Monday, 30 August 2010

One More Bench And I'll Scream...

When Christopher Schwarz started to build his recent Roubo workbench, I thought he was nuts. I appreciated it, because I have been mulling over the bench I want to build for a couple of years now, but I still thought he was nuts. Realistically, the guy has enough workbenches to fill a barn, yet here he was, building yet another one.

What didn't dawn on me at the time, but has caught up with me since, is the fact that Chris has a sixth sense when it comes to the average woodworking hobbyist's quest for knowledge. If you think this is a bit of an overstatement, check out the flood of new posts on the web about benches, many added since Chris started his latest example. It is what I call, "the Schwarz bench tsunami".

Could I read one more post about the world's most perfect workbench?

Absolutely not!

Could I write one?

You bet!

Here's the thing, my shooting board is coming together nicely. I have almost completed the prototype for the fence adjustment which I think is pretty cool, and it should be in the mail to DAEDWoRKs sometime this week. I have asked Raney to turn the final version for me, although I think he is a little skeptical that it will work. Now that I have a working model to prove he won't be wasting his time, I am hoping we can come to an agreement for its creation. Raney does amazing work with metal, his planes being what I consider to be hands above many of the others. If I can get him to agree to build it, I know his contribution to the board will make it incredibly special.

As I now have a handle on the project at hand, I can now start to think about the next one. I have chosen to build a workbench for three reasons. The first is the most obvious, you can only work without one for so long before you start to go batty. The second reason is because of the current project. This shooting board will probably become my most used tool, but with an overall size of 30" wide by 38" deep, it is a huge sucker. It is designed to mount on its own stand, but until residences change, room for that to happen will have to wait so it, at least, needs a bench to sit on. Finally, I have been going through the processes of what I want in a workbench for at least three years now, so it is about time.

The result of all of this is...


If working on a folding WorkMate these past few years has taught me nothing, at least I have learned that no matter what, a bench needs weight. My planes and I have chased that little sucker around the room long enough, thank you very much. But how do you add weight when you don't want a huge bench? Not to mention not wanting to break the bank?

My first idea was to add storage for tools under the bench. I would think that is the quickest and most economical way to add some serious weight to anything; fill it up with what you already have. I threw this idea out the window in a heartbeat, mainly because of a bench my old man and I built years ago.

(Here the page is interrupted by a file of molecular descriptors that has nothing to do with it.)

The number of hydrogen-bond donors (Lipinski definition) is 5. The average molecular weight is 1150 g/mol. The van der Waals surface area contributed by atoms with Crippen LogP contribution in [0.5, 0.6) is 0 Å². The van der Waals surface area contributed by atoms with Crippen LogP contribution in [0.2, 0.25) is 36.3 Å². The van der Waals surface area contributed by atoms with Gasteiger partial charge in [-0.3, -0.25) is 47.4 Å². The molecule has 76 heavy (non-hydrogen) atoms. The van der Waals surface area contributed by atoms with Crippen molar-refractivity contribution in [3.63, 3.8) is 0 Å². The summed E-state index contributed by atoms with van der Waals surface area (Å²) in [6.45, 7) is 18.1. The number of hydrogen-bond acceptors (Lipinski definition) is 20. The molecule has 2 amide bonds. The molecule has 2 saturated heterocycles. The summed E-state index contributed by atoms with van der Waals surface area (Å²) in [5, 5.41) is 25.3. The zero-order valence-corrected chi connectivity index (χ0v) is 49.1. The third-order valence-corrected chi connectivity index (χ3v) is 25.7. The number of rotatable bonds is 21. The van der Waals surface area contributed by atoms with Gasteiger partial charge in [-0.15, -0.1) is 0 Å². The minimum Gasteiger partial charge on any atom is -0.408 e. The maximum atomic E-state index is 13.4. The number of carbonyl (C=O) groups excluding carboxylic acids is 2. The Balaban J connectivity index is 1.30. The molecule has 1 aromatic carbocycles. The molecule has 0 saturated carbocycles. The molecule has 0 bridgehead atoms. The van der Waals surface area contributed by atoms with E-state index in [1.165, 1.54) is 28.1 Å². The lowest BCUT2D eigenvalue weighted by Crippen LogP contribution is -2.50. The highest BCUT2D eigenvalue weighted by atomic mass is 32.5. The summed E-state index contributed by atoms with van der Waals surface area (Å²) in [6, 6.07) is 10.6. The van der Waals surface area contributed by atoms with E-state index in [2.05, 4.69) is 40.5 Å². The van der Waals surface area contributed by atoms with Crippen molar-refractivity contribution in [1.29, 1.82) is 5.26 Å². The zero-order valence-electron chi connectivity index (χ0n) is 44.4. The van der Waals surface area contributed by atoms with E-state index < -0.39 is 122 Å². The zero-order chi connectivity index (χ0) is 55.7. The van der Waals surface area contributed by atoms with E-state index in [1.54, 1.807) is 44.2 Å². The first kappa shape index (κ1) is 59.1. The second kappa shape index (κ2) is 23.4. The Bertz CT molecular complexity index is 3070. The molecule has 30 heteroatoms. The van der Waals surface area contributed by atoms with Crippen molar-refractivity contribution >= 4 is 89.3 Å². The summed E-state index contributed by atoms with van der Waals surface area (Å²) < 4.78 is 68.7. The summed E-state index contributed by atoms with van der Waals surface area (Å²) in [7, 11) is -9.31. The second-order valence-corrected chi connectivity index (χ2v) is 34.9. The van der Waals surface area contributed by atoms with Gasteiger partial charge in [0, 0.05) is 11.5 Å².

The old man got this brainwave that searching for fasteners was a waste of time, especially if you could have them right were you need them - at the bench. He came up with this design for a bunch of bins along the bench front, and when we were done building it, we had a bench with three rows of eight bins, each of which tipped out to reveal what they contained. Needed a #8 by 1 1/2 screw? No problem; middle row, forth bin from the left. It really was an ingenious system, except for one thing; every time you reached in one of those bins for a screw, nail or dowel, you came up with a hand full of sawdust and shavings. Because the bins didn't seal, every bit of trash produced on top of the bench ended up in them.

I learned very quickly to hate any bench that wasn't open to the floor as you just couldn't keep them clean. My old shop had two benches and not only were both open to the floor, but their stretchers were placed a foot off the floor so I could get the ShopVac head in to clean underneath them properly. There is nothing worse than dust-catchers in a shop.

After selling the house and moving on the boat, I inherited a whopping big bench that someone had left in the yard years earlier and it had the same arrangement; a top, four legs and four stretchers. It was a great big old thing that had sat out in that yard for years and was so full of moisture that it would never dry out, but man, it weighed a ton.

I then ended up sharing a shop with a friend. He had built his benches with a shelf under each to store everything from tools to garden paraphernalia. What a mess. You just couldn't keep anything clean, no to mention find anything.

Hence, storage under a bench was definitely out, or was it?

A month or so ago I was doing some cooking in the kitchen and grabbed a knife from the drawer. When I hit the drawer face with my hip to close it, the nickel dropped.

When I put this kitchen together, I used self-closing slides for all the drawers. Checking out the Valley site, I discovered that they sold dampeners for spring loaded doors as well. If the drawers and doors can't stay open, and they have a relatively good seal when closed, I can store tools under a bench and not have to worry about the drawers and cupboards filling up with bench top waste.

Sounds like a plan to me.


Peace,

Mitchell